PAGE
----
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Pursuing Respect in the Cannibal IslesAmericans in Nineteenth-Century Fiji$
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Nancy Shoemaker

Print publication date: 2019

Print ISBN-13: 9781501740343

Published to Cornell Scholarship Online: May 2020

DOI: 10.7591/cornell/9781501740343.001.0001

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Tui America

Tui America

Power

Chapter:
(p.186) Chapter 7 Tui America
Source:
Pursuing Respect in the Cannibal Isles
Author(s):

Nancy Shoemaker

Publisher:
Cornell University Press
DOI:10.7591/cornell/9781501740343.003.0008

This chapter examines how, even though he failed to acquire other Salemites' respect for his business acumen, John B. Williams achieved a different kind of respect by marshaling U.S. warships to attack and threaten Fijians on his behalf. From the moment he had set foot in Fiji, Williams had asked the State Department for military backup. According to him, the “Androphagus Feejee men” would only learn to “pay the proper respect to Commerce” with “the destruction of some of their towns commencing at Bau the seat of mischief.” He made the same request in nearly every despatch thereafter and in the 1850s managed to bring five ships of war to Fiji. Ships of war were Williams's most potent weapon, but he had others. He leveraged his elite connections and local, national, and global networks of power. Ultimately, his use of alliance building and military intimidation within Fiji paralleled the techniques of power employed by Fiji's most formidable turaga. He was thus flattered when Fijians called him Tui America (King of America). Thwarted in his efforts to impress people back home, he took solace in the respect shown him by Fijians, even though this form of respect was rooted in fear.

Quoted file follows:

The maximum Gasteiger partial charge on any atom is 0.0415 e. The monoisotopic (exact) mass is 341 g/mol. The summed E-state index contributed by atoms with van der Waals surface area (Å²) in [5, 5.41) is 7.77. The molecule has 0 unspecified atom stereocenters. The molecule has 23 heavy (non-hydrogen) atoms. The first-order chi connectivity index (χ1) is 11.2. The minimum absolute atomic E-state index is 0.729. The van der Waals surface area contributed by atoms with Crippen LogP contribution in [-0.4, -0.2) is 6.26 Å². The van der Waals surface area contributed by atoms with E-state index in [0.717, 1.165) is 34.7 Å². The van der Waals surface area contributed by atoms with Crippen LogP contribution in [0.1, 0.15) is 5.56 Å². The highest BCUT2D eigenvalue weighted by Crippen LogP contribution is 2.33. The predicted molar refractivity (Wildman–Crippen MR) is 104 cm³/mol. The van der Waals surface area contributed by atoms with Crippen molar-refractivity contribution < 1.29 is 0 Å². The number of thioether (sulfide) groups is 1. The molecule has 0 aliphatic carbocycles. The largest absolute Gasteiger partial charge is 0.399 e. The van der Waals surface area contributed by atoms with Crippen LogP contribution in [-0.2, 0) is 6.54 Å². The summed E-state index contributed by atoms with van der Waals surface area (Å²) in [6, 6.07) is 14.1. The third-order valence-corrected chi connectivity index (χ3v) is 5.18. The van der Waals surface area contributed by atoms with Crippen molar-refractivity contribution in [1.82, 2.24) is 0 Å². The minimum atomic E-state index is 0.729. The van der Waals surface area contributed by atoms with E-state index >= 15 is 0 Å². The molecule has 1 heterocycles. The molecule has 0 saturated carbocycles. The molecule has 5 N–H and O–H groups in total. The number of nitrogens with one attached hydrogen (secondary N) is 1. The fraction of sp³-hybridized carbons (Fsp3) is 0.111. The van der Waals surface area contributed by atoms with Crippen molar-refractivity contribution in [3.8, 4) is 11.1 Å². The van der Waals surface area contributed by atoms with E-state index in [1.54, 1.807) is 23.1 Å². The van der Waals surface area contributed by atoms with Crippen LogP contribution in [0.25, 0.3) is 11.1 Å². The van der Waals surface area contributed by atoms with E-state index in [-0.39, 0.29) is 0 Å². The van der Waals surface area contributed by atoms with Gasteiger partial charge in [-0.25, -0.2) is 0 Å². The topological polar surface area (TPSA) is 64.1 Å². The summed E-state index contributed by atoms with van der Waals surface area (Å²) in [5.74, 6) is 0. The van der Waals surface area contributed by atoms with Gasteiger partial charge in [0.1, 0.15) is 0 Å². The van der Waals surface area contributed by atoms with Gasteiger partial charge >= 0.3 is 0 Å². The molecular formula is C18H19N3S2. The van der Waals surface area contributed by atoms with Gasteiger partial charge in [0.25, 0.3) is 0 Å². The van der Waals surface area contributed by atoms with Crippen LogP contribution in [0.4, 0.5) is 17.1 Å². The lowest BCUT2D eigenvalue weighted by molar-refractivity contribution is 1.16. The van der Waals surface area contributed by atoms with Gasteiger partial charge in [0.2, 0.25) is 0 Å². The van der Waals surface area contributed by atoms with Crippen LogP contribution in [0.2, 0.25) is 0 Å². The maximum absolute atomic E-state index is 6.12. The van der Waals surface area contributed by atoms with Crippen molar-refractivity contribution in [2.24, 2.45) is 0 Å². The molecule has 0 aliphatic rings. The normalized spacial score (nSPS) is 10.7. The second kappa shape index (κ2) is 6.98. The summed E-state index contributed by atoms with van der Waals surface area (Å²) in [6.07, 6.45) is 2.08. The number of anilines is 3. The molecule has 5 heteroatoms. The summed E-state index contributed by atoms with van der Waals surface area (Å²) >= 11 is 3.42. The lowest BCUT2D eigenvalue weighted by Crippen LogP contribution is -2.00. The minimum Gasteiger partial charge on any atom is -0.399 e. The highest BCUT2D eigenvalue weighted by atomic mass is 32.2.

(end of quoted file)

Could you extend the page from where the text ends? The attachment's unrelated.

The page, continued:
Keywords:   John B. Williams, U.S. warships, Fijians, Fiji, alliance building, military intimidation, turaga

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